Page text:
Tug each hold before putting your weight on it.
Looks can deceive when it comes to branch strength. Don't put your weight on anything you haven't tested.
- If an area of the tree falls off in soft chunks, the wood is rotten. Trees rot from the inside out, so the tree could be very damaged even if most of the bark feels solid. Return to the ground right away.
Identify the safest maximum height. When climbing without ropes, always stop before the trunk narrows below 4 in. (10 cm) in diameter. You may need to stop well below this area if you notice weak branches or moderate winds.
Descend slowly and carefully.
Don't lose your sense of caution when it's time to come down. Try to stick to the same path you used on the way up, assuming it felt safe.
- Dead branches and other hazards are more difficult to see on the way down. Test footholds carefully before lowering yourself.
Part 3 Climbing with Equipment
Get the right equipment.
If you're looking to climb trees for sport (or even for pay, working for a forest service or disaster relief), you'll need the right equipment to keep you safe. Here's what you'll need:
- Throw line. This is a brightly-colored, thin rope that gets literally thrown over the branch. It is attached to a weight, called a "throw bag."
- Static rope. This type of rope lacks the stretchiness of "dynamic" rope using in rock climbing.
- Harness and helmet. You can use a helmet like those designed for rock climbing. However, you want a harness specifically designed for climbing trees. A rock-climbing harness would cut off the circulation to your legs.
- A Prusik cord. This helps you ascend. It's attached to your climbing rope and your harness with a carabiner. Alternatively, you can use a foot ascender.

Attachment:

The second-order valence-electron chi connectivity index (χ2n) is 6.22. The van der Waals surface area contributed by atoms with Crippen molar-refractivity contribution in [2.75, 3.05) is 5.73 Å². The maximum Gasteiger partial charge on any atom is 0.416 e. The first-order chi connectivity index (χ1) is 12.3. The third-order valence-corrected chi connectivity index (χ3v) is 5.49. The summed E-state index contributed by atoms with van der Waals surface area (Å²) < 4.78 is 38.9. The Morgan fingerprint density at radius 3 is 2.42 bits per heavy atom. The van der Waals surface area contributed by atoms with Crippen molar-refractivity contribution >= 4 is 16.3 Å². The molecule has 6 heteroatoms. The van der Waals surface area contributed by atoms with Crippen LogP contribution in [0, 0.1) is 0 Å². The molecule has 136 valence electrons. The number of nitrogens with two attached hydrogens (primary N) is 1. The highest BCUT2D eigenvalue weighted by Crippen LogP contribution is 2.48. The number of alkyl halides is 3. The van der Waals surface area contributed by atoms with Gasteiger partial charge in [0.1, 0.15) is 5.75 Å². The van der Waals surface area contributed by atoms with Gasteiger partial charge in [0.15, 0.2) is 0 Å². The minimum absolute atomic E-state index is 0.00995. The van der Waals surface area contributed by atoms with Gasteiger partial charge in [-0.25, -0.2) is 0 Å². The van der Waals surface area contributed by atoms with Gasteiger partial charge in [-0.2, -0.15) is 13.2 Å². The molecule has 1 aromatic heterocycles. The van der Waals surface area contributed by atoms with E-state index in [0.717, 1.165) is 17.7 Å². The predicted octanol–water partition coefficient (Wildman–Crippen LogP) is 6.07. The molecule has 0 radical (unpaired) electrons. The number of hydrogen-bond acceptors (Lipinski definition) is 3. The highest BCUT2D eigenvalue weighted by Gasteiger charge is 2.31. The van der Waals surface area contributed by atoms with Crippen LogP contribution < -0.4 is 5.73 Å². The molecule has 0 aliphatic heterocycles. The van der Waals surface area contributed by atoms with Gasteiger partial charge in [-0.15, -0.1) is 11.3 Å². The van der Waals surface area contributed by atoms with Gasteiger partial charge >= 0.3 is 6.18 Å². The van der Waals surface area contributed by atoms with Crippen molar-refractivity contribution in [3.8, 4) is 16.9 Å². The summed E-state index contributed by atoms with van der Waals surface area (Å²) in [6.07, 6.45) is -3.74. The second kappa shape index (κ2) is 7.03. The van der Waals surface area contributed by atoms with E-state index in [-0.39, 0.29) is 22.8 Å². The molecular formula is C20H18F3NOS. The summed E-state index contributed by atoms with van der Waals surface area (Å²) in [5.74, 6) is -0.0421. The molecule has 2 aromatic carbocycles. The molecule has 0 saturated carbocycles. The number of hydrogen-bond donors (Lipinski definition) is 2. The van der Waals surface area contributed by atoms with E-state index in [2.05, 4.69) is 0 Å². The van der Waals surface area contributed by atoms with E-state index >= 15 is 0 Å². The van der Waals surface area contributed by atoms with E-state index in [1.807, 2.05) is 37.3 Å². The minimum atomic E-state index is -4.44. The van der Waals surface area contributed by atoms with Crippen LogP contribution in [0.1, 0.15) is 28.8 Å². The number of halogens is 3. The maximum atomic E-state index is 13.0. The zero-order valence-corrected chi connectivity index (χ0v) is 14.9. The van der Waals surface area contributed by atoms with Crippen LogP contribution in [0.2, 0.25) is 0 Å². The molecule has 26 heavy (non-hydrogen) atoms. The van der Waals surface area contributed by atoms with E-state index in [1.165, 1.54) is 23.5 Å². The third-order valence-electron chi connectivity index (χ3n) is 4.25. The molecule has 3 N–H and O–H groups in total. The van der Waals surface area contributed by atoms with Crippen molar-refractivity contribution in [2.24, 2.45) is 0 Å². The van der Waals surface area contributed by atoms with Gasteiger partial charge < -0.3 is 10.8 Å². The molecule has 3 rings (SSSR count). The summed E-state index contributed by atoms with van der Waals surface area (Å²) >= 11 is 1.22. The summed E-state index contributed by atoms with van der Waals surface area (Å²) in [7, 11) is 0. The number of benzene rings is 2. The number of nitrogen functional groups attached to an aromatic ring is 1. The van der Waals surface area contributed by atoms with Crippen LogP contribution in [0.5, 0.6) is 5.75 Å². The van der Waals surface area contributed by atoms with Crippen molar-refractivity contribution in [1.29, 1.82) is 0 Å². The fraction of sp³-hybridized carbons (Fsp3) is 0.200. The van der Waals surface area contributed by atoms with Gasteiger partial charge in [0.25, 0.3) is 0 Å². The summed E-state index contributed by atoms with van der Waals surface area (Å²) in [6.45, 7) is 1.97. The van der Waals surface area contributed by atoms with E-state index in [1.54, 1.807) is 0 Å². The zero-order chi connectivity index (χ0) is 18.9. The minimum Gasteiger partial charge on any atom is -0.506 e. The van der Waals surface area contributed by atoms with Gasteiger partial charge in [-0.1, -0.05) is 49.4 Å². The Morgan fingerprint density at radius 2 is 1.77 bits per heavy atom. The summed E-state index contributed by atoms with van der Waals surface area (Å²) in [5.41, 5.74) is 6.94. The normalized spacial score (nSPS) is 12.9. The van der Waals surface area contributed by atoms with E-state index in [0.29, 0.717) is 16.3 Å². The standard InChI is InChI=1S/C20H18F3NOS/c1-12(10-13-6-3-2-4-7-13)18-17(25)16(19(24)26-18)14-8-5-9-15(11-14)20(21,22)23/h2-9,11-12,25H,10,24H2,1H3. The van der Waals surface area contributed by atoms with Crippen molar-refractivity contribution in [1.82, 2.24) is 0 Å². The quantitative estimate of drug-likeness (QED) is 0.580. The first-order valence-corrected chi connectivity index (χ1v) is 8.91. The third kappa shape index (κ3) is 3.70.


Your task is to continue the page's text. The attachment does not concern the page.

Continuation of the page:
- Branch protector. Alternatively known as a cambium protector. These protect tree branches from friction, while helping your climbing rope last longer. Metal ones, which look like conduits, are more convenient than leather ones.
Select a safe tree.
You're looking to throw your rope over a branch that is, at the very least, 6 inches (15 centimeters) in diameter. Any smaller than that and it could snap. The bigger it is, the better. Here are a few other things to consider:
- Make sure it's healthy. If the tree is old, diseased, or dying, leave it alone.
- The tree needs to be away from hazards, like power lines, animals, and nests.
- Make sure it's big enough for your party. A spreading tree, like a hardwood, is best for large groups. Conifers are only suitable for one or two people.
- Are you allowed to climb it? The last thing you want is to get into legal trouble for being on someone's property illegally.
- Finally, consider its location in general. Is it easy to get to? Will it be scenic at the top? What will the wildlife be like?
Once you've selected your tree, inspect it carefully.
Just because a tree is big, sturdy, and in the right location doesn't necessarily mean it's fit for climbing. There are four zones you should consider in your inspection: